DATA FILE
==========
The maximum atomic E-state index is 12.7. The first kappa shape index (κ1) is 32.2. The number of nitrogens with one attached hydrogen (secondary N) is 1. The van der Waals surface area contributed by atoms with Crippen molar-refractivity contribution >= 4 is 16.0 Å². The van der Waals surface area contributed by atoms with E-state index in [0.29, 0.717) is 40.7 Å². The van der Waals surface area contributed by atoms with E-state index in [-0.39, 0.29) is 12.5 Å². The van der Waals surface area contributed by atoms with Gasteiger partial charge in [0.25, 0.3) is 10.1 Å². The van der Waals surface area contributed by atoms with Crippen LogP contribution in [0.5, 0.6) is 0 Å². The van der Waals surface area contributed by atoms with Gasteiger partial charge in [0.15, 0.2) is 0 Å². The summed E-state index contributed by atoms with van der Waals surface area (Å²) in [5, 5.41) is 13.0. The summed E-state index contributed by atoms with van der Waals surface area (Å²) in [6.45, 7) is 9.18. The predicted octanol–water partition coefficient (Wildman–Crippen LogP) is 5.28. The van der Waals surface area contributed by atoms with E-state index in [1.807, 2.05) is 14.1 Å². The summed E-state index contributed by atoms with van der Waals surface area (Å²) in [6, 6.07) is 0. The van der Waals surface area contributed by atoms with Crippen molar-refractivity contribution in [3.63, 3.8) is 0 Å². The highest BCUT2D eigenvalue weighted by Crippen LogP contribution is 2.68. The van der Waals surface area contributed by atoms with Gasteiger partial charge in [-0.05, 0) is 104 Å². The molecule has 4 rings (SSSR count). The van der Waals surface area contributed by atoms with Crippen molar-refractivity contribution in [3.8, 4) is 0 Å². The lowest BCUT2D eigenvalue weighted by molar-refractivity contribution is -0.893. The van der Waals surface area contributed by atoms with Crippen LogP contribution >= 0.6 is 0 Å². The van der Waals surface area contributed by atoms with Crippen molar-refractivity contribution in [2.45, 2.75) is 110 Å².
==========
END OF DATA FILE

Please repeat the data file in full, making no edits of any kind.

The maximum atomic E-state index is 12.7. The first kappa shape index (κ1) is 32.2. The number of nitrogens with one attached hydrogen (secondary N) is 1. The van der Waals surface area contributed by atoms with Crippen molar-refractivity contribution >= 4 is 16.0 Å². The van der Waals surface area contributed by atoms with E-state index in [0.29, 0.717) is 40.7 Å². The van der Waals surface area contributed by atoms with E-state index in [-0.39, 0.29) is 12.5 Å². The van der Waals surface area contributed by atoms with Gasteiger partial charge in [0.25, 0.3) is 10.1 Å². The van der Waals surface area contributed by atoms with Crippen LogP contribution in [0.5, 0.6) is 0 Å². The van der Waals surface area contributed by atoms with Gasteiger partial charge in [0.15, 0.2) is 0 Å². The summed E-state index contributed by atoms with van der Waals surface area (Å²) in [5, 5.41) is 13.0. The summed E-state index contributed by atoms with van der Waals surface area (Å²) in [6.45, 7) is 9.18. The predicted octanol–water partition coefficient (Wildman–Crippen LogP) is 5.28. The van der Waals surface area contributed by atoms with E-state index in [1.807, 2.05) is 14.1 Å². The summed E-state index contributed by atoms with van der Waals surface area (Å²) in [6, 6.07) is 0. The van der Waals surface area contributed by atoms with Crippen molar-refractivity contribution in [3.63, 3.8) is 0 Å². The highest BCUT2D eigenvalue weighted by Crippen LogP contribution is 2.68. The van der Waals surface area contributed by atoms with Gasteiger partial charge in [-0.05, 0) is 104 Å². The molecule has 4 rings (SSSR count). The van der Waals surface area contributed by atoms with Crippen molar-refractivity contribution in [3.8, 4) is 0 Å². The lowest BCUT2D eigenvalue weighted by molar-refractivity contribution is -0.893. The van der Waals surface area contributed by atoms with Crippen LogP contribution >= 0.6 is 0 Å². The van der Waals surface area contributed by atoms with Crippen molar-refractivity contribution in [2.45, 2.75) is 110 Å².